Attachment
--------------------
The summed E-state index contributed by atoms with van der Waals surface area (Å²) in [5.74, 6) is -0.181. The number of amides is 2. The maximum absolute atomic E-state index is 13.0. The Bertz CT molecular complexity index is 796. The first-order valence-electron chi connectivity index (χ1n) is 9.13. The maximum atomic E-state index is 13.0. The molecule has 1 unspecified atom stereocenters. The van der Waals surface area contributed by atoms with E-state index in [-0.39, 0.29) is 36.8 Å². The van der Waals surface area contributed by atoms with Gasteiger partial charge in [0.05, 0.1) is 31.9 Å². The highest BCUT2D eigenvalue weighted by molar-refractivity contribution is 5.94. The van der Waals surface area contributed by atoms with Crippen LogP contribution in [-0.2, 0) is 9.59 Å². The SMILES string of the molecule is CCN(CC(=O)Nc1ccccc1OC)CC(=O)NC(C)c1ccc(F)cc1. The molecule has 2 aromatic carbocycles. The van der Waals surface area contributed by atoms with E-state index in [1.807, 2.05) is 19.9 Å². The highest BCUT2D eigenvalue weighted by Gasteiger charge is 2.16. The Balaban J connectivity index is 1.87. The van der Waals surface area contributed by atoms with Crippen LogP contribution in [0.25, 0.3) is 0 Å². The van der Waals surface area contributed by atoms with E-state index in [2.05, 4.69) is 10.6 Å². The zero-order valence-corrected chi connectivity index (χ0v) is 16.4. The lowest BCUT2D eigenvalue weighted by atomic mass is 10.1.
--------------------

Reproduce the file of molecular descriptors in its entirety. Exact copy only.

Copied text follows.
The summed E-state index contributed by atoms with van der Waals surface area (Å²) in [5.74, 6) is -0.181. The number of amides is 2. The maximum absolute atomic E-state index is 13.0. The Bertz CT molecular complexity index is 796. The first-order valence-electron chi connectivity index (χ1n) is 9.13. The maximum atomic E-state index is 13.0. The molecule has 1 unspecified atom stereocenters. The van der Waals surface area contributed by atoms with E-state index in [-0.39, 0.29) is 36.8 Å². The van der Waals surface area contributed by atoms with Gasteiger partial charge in [0.05, 0.1) is 31.9 Å². The highest BCUT2D eigenvalue weighted by molar-refractivity contribution is 5.94. The van der Waals surface area contributed by atoms with Crippen LogP contribution in [-0.2, 0) is 9.59 Å². The SMILES string of the molecule is CCN(CC(=O)Nc1ccccc1OC)CC(=O)NC(C)c1ccc(F)cc1. The molecule has 2 aromatic carbocycles. The van der Waals surface area contributed by atoms with E-state index in [1.807, 2.05) is 19.9 Å². The highest BCUT2D eigenvalue weighted by Gasteiger charge is 2.16. The Balaban J connectivity index is 1.87. The van der Waals surface area contributed by atoms with Crippen LogP contribution in [0.25, 0.3) is 0 Å². The van der Waals surface area contributed by atoms with E-state index in [2.05, 4.69) is 10.6 Å². The zero-order valence-corrected chi connectivity index (χ0v) is 16.4. The lowest BCUT2D eigenvalue weighted by atomic mass is 10.1.